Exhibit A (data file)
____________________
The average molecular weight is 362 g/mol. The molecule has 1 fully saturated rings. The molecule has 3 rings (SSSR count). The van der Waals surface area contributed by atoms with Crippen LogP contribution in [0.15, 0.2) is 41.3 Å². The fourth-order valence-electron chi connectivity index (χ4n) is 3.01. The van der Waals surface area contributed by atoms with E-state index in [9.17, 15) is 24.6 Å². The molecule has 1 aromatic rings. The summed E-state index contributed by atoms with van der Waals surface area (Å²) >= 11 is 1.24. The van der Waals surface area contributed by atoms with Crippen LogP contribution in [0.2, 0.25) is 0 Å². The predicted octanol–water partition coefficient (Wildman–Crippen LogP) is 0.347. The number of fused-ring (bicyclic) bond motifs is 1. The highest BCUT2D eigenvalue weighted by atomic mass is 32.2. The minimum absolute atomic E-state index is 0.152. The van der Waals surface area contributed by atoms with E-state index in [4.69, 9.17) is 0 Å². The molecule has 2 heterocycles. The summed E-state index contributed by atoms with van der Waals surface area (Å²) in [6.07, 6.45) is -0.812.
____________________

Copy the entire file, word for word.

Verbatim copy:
The average molecular weight is 362 g/mol. The molecule has 1 fully saturated rings. The molecule has 3 rings (SSSR count). The van der Waals surface area contributed by atoms with Crippen LogP contribution in [0.15, 0.2) is 41.3 Å². The fourth-order valence-electron chi connectivity index (χ4n) is 3.01. The van der Waals surface area contributed by atoms with E-state index in [9.17, 15) is 24.6 Å². The molecule has 1 aromatic rings. The summed E-state index contributed by atoms with van der Waals surface area (Å²) >= 11 is 1.24. The van der Waals surface area contributed by atoms with Crippen LogP contribution in [0.2, 0.25) is 0 Å². The predicted octanol–water partition coefficient (Wildman–Crippen LogP) is 0.347. The number of fused-ring (bicyclic) bond motifs is 1. The highest BCUT2D eigenvalue weighted by atomic mass is 32.2. The minimum absolute atomic E-state index is 0.152. The van der Waals surface area contributed by atoms with E-state index in [4.69, 9.17) is 0 Å². The molecule has 2 heterocycles. The summed E-state index contributed by atoms with van der Waals surface area (Å²) in [6.07, 6.45) is -0.812.